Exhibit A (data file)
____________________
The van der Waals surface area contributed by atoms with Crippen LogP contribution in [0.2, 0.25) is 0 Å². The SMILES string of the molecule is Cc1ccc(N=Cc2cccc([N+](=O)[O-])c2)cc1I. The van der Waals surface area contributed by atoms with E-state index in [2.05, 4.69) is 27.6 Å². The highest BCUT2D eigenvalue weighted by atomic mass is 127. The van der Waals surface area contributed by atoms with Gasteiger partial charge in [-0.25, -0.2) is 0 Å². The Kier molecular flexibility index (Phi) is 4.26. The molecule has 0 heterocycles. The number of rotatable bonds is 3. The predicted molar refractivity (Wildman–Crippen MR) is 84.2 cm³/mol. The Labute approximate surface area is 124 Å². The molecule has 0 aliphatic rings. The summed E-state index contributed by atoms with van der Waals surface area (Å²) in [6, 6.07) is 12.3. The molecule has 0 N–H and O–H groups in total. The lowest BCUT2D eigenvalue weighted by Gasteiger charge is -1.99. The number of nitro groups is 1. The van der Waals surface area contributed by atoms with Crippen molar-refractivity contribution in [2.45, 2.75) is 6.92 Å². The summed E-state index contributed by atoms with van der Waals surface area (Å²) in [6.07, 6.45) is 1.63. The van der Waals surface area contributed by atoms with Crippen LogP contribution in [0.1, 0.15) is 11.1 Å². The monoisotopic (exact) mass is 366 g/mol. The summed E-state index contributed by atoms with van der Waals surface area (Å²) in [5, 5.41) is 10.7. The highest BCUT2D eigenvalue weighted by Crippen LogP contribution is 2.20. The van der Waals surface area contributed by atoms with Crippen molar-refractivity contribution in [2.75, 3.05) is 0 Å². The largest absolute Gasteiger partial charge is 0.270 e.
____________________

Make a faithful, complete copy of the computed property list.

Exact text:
The van der Waals surface area contributed by atoms with Crippen LogP contribution in [0.2, 0.25) is 0 Å². The SMILES string of the molecule is Cc1ccc(N=Cc2cccc([N+](=O)[O-])c2)cc1I. The van der Waals surface area contributed by atoms with E-state index in [2.05, 4.69) is 27.6 Å². The highest BCUT2D eigenvalue weighted by atomic mass is 127. The van der Waals surface area contributed by atoms with Gasteiger partial charge in [-0.25, -0.2) is 0 Å². The Kier molecular flexibility index (Phi) is 4.26. The molecule has 0 heterocycles. The number of rotatable bonds is 3. The predicted molar refractivity (Wildman–Crippen MR) is 84.2 cm³/mol. The Labute approximate surface area is 124 Å². The molecule has 0 aliphatic rings. The summed E-state index contributed by atoms with van der Waals surface area (Å²) in [6, 6.07) is 12.3. The molecule has 0 N–H and O–H groups in total. The lowest BCUT2D eigenvalue weighted by Gasteiger charge is -1.99. The number of nitro groups is 1. The van der Waals surface area contributed by atoms with Crippen molar-refractivity contribution in [2.45, 2.75) is 6.92 Å². The summed E-state index contributed by atoms with van der Waals surface area (Å²) in [6.07, 6.45) is 1.63. The van der Waals surface area contributed by atoms with Crippen LogP contribution in [0.1, 0.15) is 11.1 Å². The monoisotopic (exact) mass is 366 g/mol. The summed E-state index contributed by atoms with van der Waals surface area (Å²) in [5, 5.41) is 10.7. The highest BCUT2D eigenvalue weighted by Crippen LogP contribution is 2.20. The van der Waals surface area contributed by atoms with Crippen molar-refractivity contribution in [2.75, 3.05) is 0 Å². The largest absolute Gasteiger partial charge is 0.270 e.